It was a classic case of it seemed like a good idea at the time when Ollie Cromwell started his self-defence class for cross dressers.
"Cross dressers get physically assaulted more than any other group," said Cromwell. "Women have had self-defence classes, children too. I felt it was time for society's hidden group to be able to protect themselves."
The first problem was that the first group of cross-dressers who signed up, didn't feel up to going to a busy inner city gym to practice.
"They weren't very, erm, feminine," said Cromwell. "I think the difference between a cross dresser and a transvestite is that you at least think, well, perhaps she is...with a transvestite. The cross dressers need self-defence training."
With the cross dressers unwilling to risk visiting the city, Cromwell arranged to teach his first group in a field in Dorset.
"They were happy with this," said Cromwell. "But woefully under-prepared for an actual real field."
According to Cromwell, all four turned up in heels, mini-skirts and strapy tops.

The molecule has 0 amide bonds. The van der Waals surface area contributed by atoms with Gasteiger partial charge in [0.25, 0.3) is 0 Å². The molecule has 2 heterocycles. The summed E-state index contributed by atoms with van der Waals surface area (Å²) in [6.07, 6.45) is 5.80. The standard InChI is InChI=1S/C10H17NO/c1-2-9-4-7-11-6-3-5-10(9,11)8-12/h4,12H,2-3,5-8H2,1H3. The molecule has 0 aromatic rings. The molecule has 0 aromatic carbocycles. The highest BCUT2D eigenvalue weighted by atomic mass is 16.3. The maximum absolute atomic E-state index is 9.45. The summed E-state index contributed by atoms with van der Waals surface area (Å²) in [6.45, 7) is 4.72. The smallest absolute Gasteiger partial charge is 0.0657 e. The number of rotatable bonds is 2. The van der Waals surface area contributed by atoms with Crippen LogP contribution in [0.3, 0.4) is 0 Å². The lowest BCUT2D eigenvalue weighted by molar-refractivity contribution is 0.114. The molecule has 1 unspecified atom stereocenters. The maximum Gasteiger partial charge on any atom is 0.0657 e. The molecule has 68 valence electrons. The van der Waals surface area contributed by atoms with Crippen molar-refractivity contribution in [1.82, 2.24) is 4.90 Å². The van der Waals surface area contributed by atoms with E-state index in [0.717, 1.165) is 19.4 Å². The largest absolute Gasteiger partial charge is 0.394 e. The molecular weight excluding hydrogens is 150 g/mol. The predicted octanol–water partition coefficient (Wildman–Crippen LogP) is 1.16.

"It wasn't the best attire for a field in Britain in June," said Cromwell. "It was a little cold and wet. It was also inappropriate attire for a self-defence class."
With four inexperienced cross dressing karate novices in a field, there was only ever going to be one outcome.
"One got a seven inch long gouge across her chest, completely taking out her false boob," said Cromwell, remembering that cross dressers prefer the appropriate pronoun. "Another nearly had her eye taken out when a bra strap came undone and flew across the space."
There were two twisted ankles, one broken wrist, four damaged egos and six very amused paramedics.
"I think I'll stick to self-defence for the under ones," said Cromwell. "The worst that happens there, is you get pee in your eye."